By Fran Weaver, June 2010, updated June 2014
Keen birdwatchers from around Europe are increasingly flying into Finland to spot rare and exotic birds and then shoot them – with their cameras.
On a misty morning on Iivaara Hill, south of Kuusamo, Finnature guide Antti Peuna picks out a twitter from the chorus of birdsong echoing through the ancient forests. He has recognised the song of the red-flanked bluetail, a beautiful bird of the Siberian taiga found here at the westernmost edge of its range. We stalk and eventually spot the elusive songster, perched on top of a slender spruce tree.
On the way back to Kuusamo, Peuna pulls up by the roadside, opens the window, and plays a CD recording of a male rustic bunting – a rare northern species. Sure enough, a small black, white and brown bird soon appears to challenge its invisible rival. A short walk away we stop to scratch a tree trunk, and a curious Tengmalm's owl pops its head out of its nest-hole to see who’s about.
Finland has become a leading destination for birdwatching tourism, as the most accessible place to find such exotic species. Expert local guides are willing and able to help visitors track down the birds on their personal wish lists. Guests are typically fetched from their hotels at 3 a.m. to make the most of the early hours when birds are most active.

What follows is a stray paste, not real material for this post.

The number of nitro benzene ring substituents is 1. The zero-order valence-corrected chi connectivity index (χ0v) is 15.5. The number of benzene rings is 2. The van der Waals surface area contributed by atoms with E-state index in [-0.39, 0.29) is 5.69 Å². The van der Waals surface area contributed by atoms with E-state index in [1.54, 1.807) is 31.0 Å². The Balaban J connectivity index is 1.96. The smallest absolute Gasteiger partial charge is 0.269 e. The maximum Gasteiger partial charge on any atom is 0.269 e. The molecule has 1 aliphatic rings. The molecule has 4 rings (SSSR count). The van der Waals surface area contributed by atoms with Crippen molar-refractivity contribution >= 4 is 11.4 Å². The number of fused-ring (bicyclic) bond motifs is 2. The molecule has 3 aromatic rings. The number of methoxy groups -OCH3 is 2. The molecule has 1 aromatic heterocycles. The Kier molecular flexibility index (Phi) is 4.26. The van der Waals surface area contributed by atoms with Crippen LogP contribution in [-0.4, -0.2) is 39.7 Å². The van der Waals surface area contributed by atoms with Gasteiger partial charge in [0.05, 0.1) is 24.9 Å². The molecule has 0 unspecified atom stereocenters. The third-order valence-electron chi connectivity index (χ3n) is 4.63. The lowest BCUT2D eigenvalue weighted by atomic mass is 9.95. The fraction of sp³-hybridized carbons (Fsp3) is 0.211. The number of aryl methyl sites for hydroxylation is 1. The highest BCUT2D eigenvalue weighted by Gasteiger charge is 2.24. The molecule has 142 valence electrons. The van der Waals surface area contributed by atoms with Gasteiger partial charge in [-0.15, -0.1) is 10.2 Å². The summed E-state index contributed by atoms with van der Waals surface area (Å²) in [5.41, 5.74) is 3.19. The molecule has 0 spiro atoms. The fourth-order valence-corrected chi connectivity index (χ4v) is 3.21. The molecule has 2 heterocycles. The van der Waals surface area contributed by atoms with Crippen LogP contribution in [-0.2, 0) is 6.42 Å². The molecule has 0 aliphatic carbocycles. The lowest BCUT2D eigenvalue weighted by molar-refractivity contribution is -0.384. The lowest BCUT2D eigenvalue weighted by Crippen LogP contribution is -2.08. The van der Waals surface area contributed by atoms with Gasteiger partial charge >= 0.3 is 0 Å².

"We came to Kuusamo and Oulu with 16 target species and have managed to see all of them with the help of the excellent Finnature guides, so it's been a perfect trip," says British birdwatcher Craig Fulcher. "The highlight was seeing my first hawk owl, but we were also pleased to see Siberian jays, Siberian tits, woodpeckers and all four Finnish forest grouse species. Altogether it’s been a very enjoyable way to see this lovely country and meet local people."
Several thousand visitors a year flock to Kuusamo for its feathered attractions, including rare woodpeckers, grouses and owls. "Kuusamo has 80-90% of Finland’s key species for birding tourists, as here the ranges of arctic birds and birds of the eastern taiga overlap with those of southerly species," explains birdwatching guide Olli Lamminsalo.
Finland's bird-loving visitors mainly fly in from Britain, Italy, Germany and Spain. "Many come just to find species they've never seen before, but with the increasing popularity of digital photography more people are coming to take nature photos," says Lamminsalo, who also designs hides for nature photographers.
The highlight of the year for many Finnish birdwatchers is the Kuusamo Bird Marathon. On 11th-12th June more than 120 keen birders will tour the fields, forests and fells of Kuusamo aiming to spot as many species as possible in 24 hours. In the parallel car-free "Eco-race" teams must use bicycles and canoes to reach the haunts of rare birds.
The national organisation BirdLife Finland also regularly runs birdwatching events. In this year's "Battle of the Towers" on May 8th more than 300 teams occupied birdwatching towers around the country at dawn, trying to spy as many birds as possible by lunchtime. The winning team from Kristiinankaupunki identified an impressive 107 species in just 8 hours.
Rate this article:
average: 0 / total: 0